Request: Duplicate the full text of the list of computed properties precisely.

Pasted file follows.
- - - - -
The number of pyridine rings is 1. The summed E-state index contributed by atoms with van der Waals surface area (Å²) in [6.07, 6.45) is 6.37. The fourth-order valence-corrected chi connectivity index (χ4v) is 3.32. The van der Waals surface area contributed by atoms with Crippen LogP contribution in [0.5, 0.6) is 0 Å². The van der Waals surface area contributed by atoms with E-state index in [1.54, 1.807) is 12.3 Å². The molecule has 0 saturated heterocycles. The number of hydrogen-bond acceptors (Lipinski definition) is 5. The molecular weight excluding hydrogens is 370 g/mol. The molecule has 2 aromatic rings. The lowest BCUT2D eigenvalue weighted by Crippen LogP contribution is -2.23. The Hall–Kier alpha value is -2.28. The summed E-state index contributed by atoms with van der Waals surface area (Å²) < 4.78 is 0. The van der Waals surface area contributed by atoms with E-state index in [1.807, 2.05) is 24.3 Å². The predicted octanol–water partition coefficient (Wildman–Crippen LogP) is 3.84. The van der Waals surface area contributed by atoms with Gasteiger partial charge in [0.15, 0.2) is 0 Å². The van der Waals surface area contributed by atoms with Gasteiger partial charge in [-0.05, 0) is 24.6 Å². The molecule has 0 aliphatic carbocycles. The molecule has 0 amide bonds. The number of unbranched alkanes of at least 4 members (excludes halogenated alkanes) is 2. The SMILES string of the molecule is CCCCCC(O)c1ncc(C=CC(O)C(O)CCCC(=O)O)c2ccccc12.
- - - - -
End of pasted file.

The number of pyridine rings is 1. The summed E-state index contributed by atoms with van der Waals surface area (Å²) in [6.07, 6.45) is 6.37. The fourth-order valence-corrected chi connectivity index (χ4v) is 3.32. The van der Waals surface area contributed by atoms with Crippen LogP contribution in [0.5, 0.6) is 0 Å². The van der Waals surface area contributed by atoms with E-state index in [1.54, 1.807) is 12.3 Å². The molecule has 0 saturated heterocycles. The number of hydrogen-bond acceptors (Lipinski definition) is 5. The molecular weight excluding hydrogens is 370 g/mol. The molecule has 2 aromatic rings. The lowest BCUT2D eigenvalue weighted by Crippen LogP contribution is -2.23. The Hall–Kier alpha value is -2.28. The summed E-state index contributed by atoms with van der Waals surface area (Å²) < 4.78 is 0. The van der Waals surface area contributed by atoms with E-state index in [1.807, 2.05) is 24.3 Å². The predicted octanol–water partition coefficient (Wildman–Crippen LogP) is 3.84. The van der Waals surface area contributed by atoms with Gasteiger partial charge in [0.15, 0.2) is 0 Å². The van der Waals surface area contributed by atoms with Gasteiger partial charge in [-0.05, 0) is 24.6 Å². The molecule has 0 aliphatic carbocycles. The molecule has 0 amide bonds. The number of unbranched alkanes of at least 4 members (excludes halogenated alkanes) is 2. The SMILES string of the molecule is CCCCCC(O)c1ncc(C=CC(O)C(O)CCCC(=O)O)c2ccccc12.